- Patient Care
- Pediatric and Adolescent Orthopedic Surgery
- Knee Education Overview
Debbie Krenning, Medical Assistant (314)454-4191
Kim Cordia, Nurse Educator (314)454-5221
Amy Hanson, Nurse Coordinator (314)454-4408
Saint Louis Children’s Hospital
Appointment Desk (314)454-2500
Main Number (314)454-6000
Same Day Surgery (314)454-6174
10th Floor (314)454-6038
What is the Anterior Cruciate Ligament?
The ACL is ligament that, along with other structures, helps maintain a stable joint during the knee’s range of motion. The other main knee ligaments are: posterior cruciate ligament, medial collateral ligament and the lateral collateral ligament.
Where is the anterior cruciate ligament?
The ACL is completely within the knee joint and starts at the lateral femoral condyle of the femur (thigh bone) and attaches to the tibia (shin bone). The blood supply to the ACL is through its bony attachments and hence does not heal well.
What is the function of the ACL?
Due to the attachments its primary responsibility is to limit forward movement of the tibia on the femur. In addition the ACL provides rotational stability to the knee during cutting activities.
How common are the ACL injuries?
The incidence is 0.3-0.38 per 1000 individuals per year. Bony injuries of the ACL occur in 3 out of 100,000 children per year. Published studies document that skeletally immature patients account for 3-4% of all ACL tears.
What sports are associated with ACL injuries?
Football, soccer, skiing and basketball.
How does failure of the ACL occur in children?
Bony avulsion of the attachments of the ACL can occur in preadolescent children. Tears in the middle of the ligament are more common in adolescents. The mechanism of injury is generally hyperextension, sudden deceleration, or an angular-rotational force to the knee.
What is the natural history of the ACL deficient knee in a skeletally immature patient?
Not well defined due to the small number of injuries. For adolescents it seems to be similar that in young adults. Episodes of “giving way” are reported to be 33-86% of patients with ACL tears treated non-operatively. Activity level, not age, is the primary risk factor for recurrent instability. Because adolescents are very active, conservative treatment will fail in a great number of patients. A relatively inactive adolescent, however, may have a very satisfactory outcome with ligament reconstruction.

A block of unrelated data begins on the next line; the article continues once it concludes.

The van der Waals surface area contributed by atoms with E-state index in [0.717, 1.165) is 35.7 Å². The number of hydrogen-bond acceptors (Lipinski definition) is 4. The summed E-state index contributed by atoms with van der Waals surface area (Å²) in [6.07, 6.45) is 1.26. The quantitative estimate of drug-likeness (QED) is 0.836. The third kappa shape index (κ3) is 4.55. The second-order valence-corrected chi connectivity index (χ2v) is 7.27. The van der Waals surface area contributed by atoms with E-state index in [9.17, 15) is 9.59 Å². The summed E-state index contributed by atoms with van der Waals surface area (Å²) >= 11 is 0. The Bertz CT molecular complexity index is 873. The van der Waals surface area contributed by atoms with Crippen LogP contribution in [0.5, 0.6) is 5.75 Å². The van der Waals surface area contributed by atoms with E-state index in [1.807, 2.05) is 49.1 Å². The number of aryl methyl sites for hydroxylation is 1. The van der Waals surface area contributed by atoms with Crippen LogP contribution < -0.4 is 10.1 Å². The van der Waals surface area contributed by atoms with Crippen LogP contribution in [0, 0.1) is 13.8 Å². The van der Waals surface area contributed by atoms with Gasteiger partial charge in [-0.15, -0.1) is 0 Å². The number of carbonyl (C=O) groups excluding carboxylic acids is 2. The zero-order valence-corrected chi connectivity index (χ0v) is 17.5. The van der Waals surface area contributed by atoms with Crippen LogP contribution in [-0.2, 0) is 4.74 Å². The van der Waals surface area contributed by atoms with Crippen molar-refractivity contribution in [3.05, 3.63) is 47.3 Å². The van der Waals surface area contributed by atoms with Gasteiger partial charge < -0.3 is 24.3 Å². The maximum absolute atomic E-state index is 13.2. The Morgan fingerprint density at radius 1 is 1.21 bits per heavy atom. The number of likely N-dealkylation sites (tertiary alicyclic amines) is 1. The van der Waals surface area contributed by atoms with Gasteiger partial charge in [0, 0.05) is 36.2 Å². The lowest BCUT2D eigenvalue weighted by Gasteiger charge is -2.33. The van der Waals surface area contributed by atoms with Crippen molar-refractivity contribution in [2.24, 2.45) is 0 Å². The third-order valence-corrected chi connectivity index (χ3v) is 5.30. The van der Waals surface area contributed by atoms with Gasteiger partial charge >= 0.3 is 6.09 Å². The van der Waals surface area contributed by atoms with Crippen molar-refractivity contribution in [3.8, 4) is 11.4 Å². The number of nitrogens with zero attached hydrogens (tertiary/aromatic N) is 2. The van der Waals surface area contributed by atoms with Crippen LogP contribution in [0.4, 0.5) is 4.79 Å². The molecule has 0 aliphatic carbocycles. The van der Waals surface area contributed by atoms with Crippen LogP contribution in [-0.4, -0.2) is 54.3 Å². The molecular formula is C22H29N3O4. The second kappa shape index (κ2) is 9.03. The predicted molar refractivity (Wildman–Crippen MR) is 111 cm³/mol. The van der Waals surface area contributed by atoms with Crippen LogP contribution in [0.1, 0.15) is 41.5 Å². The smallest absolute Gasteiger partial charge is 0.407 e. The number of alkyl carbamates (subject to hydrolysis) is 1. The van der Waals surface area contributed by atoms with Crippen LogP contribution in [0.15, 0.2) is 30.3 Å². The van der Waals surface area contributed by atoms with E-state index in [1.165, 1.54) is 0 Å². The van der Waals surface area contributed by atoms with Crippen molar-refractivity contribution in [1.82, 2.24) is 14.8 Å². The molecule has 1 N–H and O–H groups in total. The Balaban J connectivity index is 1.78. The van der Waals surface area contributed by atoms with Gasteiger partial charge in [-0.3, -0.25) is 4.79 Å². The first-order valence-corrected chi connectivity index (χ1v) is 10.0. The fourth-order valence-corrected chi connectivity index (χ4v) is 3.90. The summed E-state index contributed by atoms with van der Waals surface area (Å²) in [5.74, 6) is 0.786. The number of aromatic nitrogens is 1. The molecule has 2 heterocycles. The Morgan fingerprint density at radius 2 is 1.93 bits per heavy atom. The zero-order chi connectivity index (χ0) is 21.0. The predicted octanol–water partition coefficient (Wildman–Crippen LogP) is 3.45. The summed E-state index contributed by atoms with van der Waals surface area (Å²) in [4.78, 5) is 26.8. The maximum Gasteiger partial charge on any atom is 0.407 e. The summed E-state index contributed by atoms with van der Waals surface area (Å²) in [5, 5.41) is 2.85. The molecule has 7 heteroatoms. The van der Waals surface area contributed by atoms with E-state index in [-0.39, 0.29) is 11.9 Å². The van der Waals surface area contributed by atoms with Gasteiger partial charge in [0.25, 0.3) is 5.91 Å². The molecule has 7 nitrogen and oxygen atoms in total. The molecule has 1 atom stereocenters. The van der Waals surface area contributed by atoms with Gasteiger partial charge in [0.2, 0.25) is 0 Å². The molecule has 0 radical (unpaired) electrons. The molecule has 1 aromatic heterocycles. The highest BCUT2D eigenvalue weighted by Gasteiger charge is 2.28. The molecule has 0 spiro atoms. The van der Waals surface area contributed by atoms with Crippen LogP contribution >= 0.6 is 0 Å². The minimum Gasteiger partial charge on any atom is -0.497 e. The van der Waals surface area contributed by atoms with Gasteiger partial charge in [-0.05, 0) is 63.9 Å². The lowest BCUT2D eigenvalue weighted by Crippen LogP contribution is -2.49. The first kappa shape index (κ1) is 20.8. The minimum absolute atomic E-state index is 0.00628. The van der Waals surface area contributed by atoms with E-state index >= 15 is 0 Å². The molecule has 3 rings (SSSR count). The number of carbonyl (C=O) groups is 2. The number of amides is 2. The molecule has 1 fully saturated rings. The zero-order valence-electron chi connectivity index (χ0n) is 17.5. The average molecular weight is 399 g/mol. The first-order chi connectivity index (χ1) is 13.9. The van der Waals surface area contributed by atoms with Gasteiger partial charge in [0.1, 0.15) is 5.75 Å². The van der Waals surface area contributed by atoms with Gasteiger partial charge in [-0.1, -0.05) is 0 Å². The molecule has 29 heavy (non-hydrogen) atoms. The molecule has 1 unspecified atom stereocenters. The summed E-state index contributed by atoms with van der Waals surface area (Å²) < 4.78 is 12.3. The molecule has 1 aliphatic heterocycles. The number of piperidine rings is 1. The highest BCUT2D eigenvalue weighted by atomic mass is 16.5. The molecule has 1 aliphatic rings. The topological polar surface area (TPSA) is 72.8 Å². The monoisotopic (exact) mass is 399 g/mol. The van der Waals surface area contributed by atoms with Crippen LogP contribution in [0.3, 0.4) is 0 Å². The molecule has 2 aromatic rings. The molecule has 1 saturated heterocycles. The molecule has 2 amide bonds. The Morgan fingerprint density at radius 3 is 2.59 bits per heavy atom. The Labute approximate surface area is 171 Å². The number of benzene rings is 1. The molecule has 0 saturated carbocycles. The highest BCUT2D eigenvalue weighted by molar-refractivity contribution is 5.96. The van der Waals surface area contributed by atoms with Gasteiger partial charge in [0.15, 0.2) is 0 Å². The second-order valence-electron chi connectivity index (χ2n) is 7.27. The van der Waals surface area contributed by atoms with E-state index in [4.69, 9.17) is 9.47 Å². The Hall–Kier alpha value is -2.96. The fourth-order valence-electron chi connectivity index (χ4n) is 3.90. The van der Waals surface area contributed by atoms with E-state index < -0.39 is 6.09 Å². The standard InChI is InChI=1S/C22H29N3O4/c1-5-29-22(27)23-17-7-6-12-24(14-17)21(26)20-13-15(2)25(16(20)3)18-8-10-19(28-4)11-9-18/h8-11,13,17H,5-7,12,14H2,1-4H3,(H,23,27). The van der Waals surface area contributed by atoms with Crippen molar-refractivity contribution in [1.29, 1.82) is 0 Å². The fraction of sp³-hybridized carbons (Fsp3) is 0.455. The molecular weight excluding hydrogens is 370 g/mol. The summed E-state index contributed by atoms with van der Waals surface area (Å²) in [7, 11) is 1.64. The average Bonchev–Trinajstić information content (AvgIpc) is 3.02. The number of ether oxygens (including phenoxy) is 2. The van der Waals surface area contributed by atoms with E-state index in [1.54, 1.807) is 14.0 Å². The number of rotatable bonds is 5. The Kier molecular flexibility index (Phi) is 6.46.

Should an ACL sprain be treated by casting the knee?
The ACL has very limited capacity to heal. The blood supply comes from each end and is often disrupted with the sprain because it is located in the center of the knee joint. Cast immobilization has not been show to improve outcome. Following acute injury, the knee should be rested with a brace or immobilizer until swelling and pain subsides.
What are the management options for an isolated tear in the middle of the ACL in a skeletally immature child?
In absence of a torn meniscus, ACL injuries are best managed with activity modification and observation. Repair of intrasubstance ligament tears is at best controversial and will have a high rate of failure. Failure of nonoperative management (pain, instability, meniscal tears, etc…) should undergo surgical stabilization. In the skeletally immature individuals, tunnels cross the growth plates and are therefore at risk for growth plate injury which could result in shortening or angular deformity. The reconstruction graft should not place a bone block across the growth plate which would promote growth plate bar. The use of hamstring tendons are the preferred graft in skeletally immature individuals.
What if there is a meniscal tear with the ACL injury?
Current standard of care is to repair the meniscus and reconstruct the ACL. Isolated meniscal repairs without ACL reconstructions are occasionally performed however there is an increased risk of the meniscus not healing or re tearing when the individual resumes athletic activities.
What are the issues with ACL reconstructions?